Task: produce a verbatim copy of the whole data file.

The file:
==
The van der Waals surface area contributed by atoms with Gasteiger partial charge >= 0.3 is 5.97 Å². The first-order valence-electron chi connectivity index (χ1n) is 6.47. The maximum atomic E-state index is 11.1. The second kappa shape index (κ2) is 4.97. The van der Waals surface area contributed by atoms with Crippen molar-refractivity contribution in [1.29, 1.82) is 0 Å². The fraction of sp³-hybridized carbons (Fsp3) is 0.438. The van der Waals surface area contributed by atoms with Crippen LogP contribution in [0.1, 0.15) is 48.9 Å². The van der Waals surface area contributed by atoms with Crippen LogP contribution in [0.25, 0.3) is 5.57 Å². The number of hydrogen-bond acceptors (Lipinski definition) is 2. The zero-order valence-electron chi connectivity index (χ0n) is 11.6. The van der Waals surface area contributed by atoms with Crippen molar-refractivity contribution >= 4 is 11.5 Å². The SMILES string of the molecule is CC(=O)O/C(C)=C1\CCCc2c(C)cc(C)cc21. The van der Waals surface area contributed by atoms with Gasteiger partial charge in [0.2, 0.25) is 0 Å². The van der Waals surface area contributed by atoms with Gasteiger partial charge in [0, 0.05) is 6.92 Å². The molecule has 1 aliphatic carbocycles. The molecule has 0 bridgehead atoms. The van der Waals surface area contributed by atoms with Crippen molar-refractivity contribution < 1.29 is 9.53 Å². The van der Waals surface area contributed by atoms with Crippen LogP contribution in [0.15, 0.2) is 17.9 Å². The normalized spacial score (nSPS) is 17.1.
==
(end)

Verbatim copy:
The van der Waals surface area contributed by atoms with Gasteiger partial charge >= 0.3 is 5.97 Å². The first-order valence-electron chi connectivity index (χ1n) is 6.47. The maximum atomic E-state index is 11.1. The second kappa shape index (κ2) is 4.97. The van der Waals surface area contributed by atoms with Crippen molar-refractivity contribution in [1.29, 1.82) is 0 Å². The fraction of sp³-hybridized carbons (Fsp3) is 0.438. The van der Waals surface area contributed by atoms with Crippen LogP contribution in [0.1, 0.15) is 48.9 Å². The van der Waals surface area contributed by atoms with Crippen LogP contribution in [0.25, 0.3) is 5.57 Å². The number of hydrogen-bond acceptors (Lipinski definition) is 2. The zero-order valence-electron chi connectivity index (χ0n) is 11.6. The van der Waals surface area contributed by atoms with Crippen molar-refractivity contribution >= 4 is 11.5 Å². The SMILES string of the molecule is CC(=O)O/C(C)=C1\CCCc2c(C)cc(C)cc21. The van der Waals surface area contributed by atoms with Gasteiger partial charge in [0.2, 0.25) is 0 Å². The van der Waals surface area contributed by atoms with Gasteiger partial charge in [0, 0.05) is 6.92 Å². The molecule has 1 aliphatic carbocycles. The molecule has 0 bridgehead atoms. The van der Waals surface area contributed by atoms with Crippen molar-refractivity contribution < 1.29 is 9.53 Å². The van der Waals surface area contributed by atoms with Crippen LogP contribution in [0.15, 0.2) is 17.9 Å². The normalized spacial score (nSPS) is 17.1.